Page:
No easy answer. Just what would be a good first car for a guy with limited experience???
Newer ones of any specie are complex!
Older ones might be simpler but good ones are not plentiful.
Good starter; 60’s six cylinder Ford Falcon or Mustang. .
I’d not rule out a decent XJ6. Lots of help. Plentiful. Good parts available,
My first car was older than I was. No it was a non running derelict ! It born in 23, I in 29!!!
I got it to run. learned a lot. After first year in college, it went down the road. 31 Studebaker four door replaced it. Closed car. Warm in winter. Sophisticated college chicks OK with it.
Carl . ,
nothing wrong with a classic car, know a hot lady with a Maserati
however, do buy the best one you can find, do not buy a rusty one,
if they salt the roads, a complete under body check should be mandatory
really handy if you can do some auto electrics…almost essential, good guidance on this forum for that, auto electricians are not favorably disposed towards older Jags (any Jags probably)
An XJ is no harder to work on than most vehicles & less complex than most autos built in the 90s and later
- For an “economical” starter car, I’d not rule out a rust bucket. so long as the rust was confined to tin and not suspension r the frame.
Cheap to buy,. Perhaps even free!!! Learn about the basics and how to drive. Ruin it?
Small loss, great benefit.
Carbs over EFI for tenderfoots… But, no four barrels, they are very complex!!!
Mover up a grade after it .
OK, you did ask. I think it is a very bad idea. These cars are complex and parts tend to be more expensive than a Toyota or a Honda or a Chevy. There is a steep learning curve to understand
why the British did some things.
Before you decide talk to a garage about the price of a brake job for a Jag and another more common car and factor that into you decision. A s mentioned, these cars RUST. Check very carefully. Good luck. Pete
if you’re technically minded, ready and willing to really commit yourself to hours of on- and offline research, of - completely offline - physical efforts including losses of sweat and sometimes the blood of your knuckles this can be a totally rewarding experience.
Yes, you can learn on the job and advance from caring (cleaning, polishing and general maintenance jobs) to peripheral repair jobs and maybe to some serious work on cars. This depends, however, on the state of the car you begin with. If its condition mirrors pretty much that of a 4 - 6 year-old car, you stand a fair chance to match your learning curve with the curve of decay of the car. If the condition of the car is rather that of a 15-year-old used car, decay would probably be faster than you can ever get into what is necessary to keep the car on the road without throwing untowardly amounts of money at it.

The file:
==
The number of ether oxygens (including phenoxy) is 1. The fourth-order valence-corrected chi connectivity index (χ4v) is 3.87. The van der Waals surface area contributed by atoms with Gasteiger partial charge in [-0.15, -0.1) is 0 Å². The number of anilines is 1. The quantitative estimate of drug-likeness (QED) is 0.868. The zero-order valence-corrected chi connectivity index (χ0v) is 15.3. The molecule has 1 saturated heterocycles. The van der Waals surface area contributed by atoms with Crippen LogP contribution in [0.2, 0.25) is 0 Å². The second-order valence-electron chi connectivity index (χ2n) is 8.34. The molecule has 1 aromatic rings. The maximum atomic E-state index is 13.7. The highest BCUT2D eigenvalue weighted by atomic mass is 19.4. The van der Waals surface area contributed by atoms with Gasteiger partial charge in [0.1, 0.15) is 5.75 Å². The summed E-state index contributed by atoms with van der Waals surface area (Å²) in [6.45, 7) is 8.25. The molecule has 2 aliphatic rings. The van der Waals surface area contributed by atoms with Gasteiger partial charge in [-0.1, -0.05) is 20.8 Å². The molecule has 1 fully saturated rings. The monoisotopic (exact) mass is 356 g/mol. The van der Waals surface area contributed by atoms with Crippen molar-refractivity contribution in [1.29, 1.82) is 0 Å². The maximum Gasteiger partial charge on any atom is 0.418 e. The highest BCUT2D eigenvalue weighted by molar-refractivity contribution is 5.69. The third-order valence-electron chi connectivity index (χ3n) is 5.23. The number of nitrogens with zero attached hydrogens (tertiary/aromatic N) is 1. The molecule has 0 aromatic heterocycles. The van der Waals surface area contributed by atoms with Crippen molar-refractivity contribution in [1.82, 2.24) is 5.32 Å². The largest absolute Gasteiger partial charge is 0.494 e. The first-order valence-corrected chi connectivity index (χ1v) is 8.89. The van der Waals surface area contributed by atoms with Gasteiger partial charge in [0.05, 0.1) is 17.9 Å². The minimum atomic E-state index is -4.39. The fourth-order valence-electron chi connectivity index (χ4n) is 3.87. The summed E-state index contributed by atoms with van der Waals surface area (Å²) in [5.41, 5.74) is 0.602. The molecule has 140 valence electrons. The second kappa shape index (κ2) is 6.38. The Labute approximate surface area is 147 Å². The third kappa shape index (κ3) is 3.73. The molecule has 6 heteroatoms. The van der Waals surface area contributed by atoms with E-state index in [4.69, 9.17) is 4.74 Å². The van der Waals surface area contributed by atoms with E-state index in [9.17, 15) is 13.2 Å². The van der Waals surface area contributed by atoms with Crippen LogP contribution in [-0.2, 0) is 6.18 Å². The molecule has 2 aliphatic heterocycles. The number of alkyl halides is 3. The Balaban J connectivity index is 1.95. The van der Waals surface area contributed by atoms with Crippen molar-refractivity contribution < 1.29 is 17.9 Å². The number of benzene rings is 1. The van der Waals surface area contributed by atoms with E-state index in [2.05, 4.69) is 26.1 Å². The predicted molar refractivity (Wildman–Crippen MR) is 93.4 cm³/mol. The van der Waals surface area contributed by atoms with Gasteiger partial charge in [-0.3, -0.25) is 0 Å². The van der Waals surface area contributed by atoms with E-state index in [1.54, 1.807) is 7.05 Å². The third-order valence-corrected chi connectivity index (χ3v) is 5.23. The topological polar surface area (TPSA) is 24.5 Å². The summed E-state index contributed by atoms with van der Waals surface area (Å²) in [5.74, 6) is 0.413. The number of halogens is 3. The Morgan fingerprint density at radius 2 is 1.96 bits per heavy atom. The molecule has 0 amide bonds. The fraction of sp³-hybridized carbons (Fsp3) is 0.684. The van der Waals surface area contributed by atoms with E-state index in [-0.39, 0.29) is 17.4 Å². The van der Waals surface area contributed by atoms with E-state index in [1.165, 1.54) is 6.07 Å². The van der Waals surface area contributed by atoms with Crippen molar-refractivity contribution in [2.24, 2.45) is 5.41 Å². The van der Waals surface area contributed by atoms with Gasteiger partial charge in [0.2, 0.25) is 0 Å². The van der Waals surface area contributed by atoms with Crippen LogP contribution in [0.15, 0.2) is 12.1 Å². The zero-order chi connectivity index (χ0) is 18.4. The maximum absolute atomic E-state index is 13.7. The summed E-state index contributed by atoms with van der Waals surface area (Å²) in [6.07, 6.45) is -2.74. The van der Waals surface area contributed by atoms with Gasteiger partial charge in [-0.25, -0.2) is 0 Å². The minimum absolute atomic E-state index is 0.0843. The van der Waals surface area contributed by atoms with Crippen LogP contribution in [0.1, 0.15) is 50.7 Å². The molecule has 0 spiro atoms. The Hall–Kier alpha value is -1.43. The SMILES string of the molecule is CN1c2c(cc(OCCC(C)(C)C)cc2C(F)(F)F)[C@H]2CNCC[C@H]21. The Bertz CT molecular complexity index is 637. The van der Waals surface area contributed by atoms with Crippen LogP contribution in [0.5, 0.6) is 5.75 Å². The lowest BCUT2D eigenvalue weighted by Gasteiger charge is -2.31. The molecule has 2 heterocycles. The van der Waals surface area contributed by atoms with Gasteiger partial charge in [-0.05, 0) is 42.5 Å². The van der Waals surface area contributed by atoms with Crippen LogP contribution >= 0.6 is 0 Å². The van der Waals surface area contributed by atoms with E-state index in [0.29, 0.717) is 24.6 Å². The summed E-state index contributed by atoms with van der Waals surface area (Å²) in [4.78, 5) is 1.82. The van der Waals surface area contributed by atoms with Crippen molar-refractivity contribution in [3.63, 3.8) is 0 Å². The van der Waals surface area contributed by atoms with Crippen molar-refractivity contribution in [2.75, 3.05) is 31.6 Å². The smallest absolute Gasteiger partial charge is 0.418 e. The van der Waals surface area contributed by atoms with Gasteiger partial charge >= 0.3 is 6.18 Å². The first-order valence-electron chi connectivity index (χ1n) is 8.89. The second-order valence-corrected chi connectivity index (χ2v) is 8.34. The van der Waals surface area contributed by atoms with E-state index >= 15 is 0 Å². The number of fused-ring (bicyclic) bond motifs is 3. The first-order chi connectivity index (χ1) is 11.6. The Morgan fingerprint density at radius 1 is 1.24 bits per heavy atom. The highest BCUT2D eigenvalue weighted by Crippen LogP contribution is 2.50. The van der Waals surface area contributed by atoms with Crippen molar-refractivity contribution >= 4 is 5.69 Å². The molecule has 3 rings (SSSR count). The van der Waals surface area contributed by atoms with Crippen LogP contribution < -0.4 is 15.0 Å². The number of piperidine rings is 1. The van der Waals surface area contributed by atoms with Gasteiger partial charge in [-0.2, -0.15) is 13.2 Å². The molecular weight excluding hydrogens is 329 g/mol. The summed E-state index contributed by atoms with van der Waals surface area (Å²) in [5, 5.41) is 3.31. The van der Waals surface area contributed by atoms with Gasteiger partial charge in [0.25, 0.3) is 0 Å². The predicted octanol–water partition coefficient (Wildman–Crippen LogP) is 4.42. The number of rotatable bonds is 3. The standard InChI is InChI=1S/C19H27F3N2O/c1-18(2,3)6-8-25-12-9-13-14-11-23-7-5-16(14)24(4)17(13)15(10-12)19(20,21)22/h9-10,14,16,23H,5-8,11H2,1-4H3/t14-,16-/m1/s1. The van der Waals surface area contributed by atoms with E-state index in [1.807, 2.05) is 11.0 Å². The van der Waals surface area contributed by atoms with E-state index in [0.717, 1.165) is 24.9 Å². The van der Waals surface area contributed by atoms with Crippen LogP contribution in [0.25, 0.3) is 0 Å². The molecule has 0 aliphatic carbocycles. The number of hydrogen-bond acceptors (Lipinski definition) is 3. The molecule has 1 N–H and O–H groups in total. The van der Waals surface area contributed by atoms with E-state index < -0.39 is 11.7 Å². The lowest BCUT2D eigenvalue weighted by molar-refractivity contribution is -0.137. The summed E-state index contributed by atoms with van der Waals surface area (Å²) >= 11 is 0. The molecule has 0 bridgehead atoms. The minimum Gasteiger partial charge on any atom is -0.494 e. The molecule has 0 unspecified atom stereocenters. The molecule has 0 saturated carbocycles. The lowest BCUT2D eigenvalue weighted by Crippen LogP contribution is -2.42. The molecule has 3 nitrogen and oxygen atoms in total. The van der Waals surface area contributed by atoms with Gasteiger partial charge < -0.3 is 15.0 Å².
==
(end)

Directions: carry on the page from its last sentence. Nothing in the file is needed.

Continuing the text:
You don’t mention where you’re located, but with a rust-free sand-belt US car and a mechanic who is not afraid of a DOHC engine - go for it. You’ll be able to tell your grand children who’ll grow up in self-driving cabs that you not only were driving a car with a combustion engine autonomously, but also fixed the fuel injection and the electric windows.
For anything less, i.e. a somewhat lost sample of the breed with rust at the windscreens, the sills and the front wings and no reliable mechanic by your side even the war stories won’t be worth the sacrifices.
75 XJ6L 4.2 auto (UK spec)
We must have scared him away with the challenges of XJ6 ownership. Other than the original post from Tavish he hasn’t posted again.
Somewhat intimidating, but I manage…
Paul, I doubt that he has given up, (in fact, he is online, go for it!) but - should he decide to go for it, chances are he won’t regret it as long as he scores an example that is good enough for him. And of course it depends on the person as much as the car, but what the XJ can take it can give back. And if the price was good but his experience isn’t, he can flip it whenever he wants to without loss, and then start looking for another one; I think even a bad XJ can spoil you somewhat…
A friend who is a mechanic, and a lift or tools in case of larger repairs help with morale and the bigger tasks.
I ‚advanced‘ a little and now provide my friendly shop with troubleshooting whenever I find time to drop by; a win-win I wouldn’t have without owning the Jaguar.
Feel free to send pictures of prospective XJ‘s for buying advice, etc.
I have to agree with the suggestions that the XJ6 is not a good “first car”. It might be a very good ‘second’ car, with the primary car being a low mileage ‘newer’ car, with minimal computer trickery. There is just too many places for a 30+ year-old car to leave you stranded on the side of the road, if not maintained like an airplane…many hours of preventative work to guarantee safe and sound performance on routine drives. The things we more ‘seasoned’ owners think of as normal, would have been beyond me when I bought my first car (a 1965 Triumph TR4).
…if you cannot do the work yourself, you also face the horrible prospect of having to deal
mechanics, autolecs with older Jags, a rather unpleasant term comes to mind, involves an assault upon an area of the body…